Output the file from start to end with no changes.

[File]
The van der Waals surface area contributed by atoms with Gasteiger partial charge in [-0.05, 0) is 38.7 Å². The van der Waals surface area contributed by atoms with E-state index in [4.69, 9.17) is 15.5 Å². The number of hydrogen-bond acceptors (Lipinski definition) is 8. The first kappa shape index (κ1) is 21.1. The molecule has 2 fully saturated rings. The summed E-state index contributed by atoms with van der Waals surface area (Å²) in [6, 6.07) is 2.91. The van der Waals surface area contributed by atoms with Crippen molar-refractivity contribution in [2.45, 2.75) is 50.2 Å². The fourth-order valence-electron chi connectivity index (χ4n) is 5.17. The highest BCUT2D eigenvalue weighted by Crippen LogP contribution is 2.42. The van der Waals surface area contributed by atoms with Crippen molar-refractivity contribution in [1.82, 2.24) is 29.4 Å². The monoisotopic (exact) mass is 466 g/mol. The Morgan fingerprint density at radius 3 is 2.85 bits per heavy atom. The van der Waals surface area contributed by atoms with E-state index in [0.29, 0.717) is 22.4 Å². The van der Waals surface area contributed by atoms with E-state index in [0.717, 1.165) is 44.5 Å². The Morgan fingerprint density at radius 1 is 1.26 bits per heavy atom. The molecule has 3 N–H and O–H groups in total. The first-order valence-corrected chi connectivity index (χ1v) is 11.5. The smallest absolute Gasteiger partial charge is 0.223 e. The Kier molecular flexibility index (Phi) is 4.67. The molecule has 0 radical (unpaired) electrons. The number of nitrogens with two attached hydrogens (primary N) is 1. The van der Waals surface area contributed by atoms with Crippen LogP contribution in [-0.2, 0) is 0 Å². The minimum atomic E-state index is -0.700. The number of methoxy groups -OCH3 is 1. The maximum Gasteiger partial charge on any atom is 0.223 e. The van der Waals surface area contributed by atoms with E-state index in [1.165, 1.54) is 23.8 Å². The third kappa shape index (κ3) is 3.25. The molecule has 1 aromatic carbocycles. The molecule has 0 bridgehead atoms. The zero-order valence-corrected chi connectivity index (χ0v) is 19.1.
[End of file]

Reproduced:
The van der Waals surface area contributed by atoms with Gasteiger partial charge in [-0.05, 0) is 38.7 Å². The van der Waals surface area contributed by atoms with E-state index in [4.69, 9.17) is 15.5 Å². The number of hydrogen-bond acceptors (Lipinski definition) is 8. The first kappa shape index (κ1) is 21.1. The molecule has 2 fully saturated rings. The summed E-state index contributed by atoms with van der Waals surface area (Å²) in [6, 6.07) is 2.91. The van der Waals surface area contributed by atoms with Crippen molar-refractivity contribution in [2.45, 2.75) is 50.2 Å². The fourth-order valence-electron chi connectivity index (χ4n) is 5.17. The highest BCUT2D eigenvalue weighted by Crippen LogP contribution is 2.42. The van der Waals surface area contributed by atoms with Crippen molar-refractivity contribution in [1.82, 2.24) is 29.4 Å². The monoisotopic (exact) mass is 466 g/mol. The Morgan fingerprint density at radius 3 is 2.85 bits per heavy atom. The van der Waals surface area contributed by atoms with E-state index in [0.29, 0.717) is 22.4 Å². The van der Waals surface area contributed by atoms with E-state index in [0.717, 1.165) is 44.5 Å². The Morgan fingerprint density at radius 1 is 1.26 bits per heavy atom. The molecule has 3 N–H and O–H groups in total. The first-order valence-corrected chi connectivity index (χ1v) is 11.5. The smallest absolute Gasteiger partial charge is 0.223 e. The Kier molecular flexibility index (Phi) is 4.67. The molecule has 0 radical (unpaired) electrons. The number of nitrogens with two attached hydrogens (primary N) is 1. The van der Waals surface area contributed by atoms with Crippen LogP contribution in [-0.2, 0) is 0 Å². The minimum atomic E-state index is -0.700. The number of methoxy groups -OCH3 is 1. The maximum Gasteiger partial charge on any atom is 0.223 e. The van der Waals surface area contributed by atoms with E-state index in [1.165, 1.54) is 23.8 Å². The third kappa shape index (κ3) is 3.25. The molecule has 1 aromatic carbocycles. The molecule has 0 bridgehead atoms. The zero-order valence-corrected chi connectivity index (χ0v) is 19.1.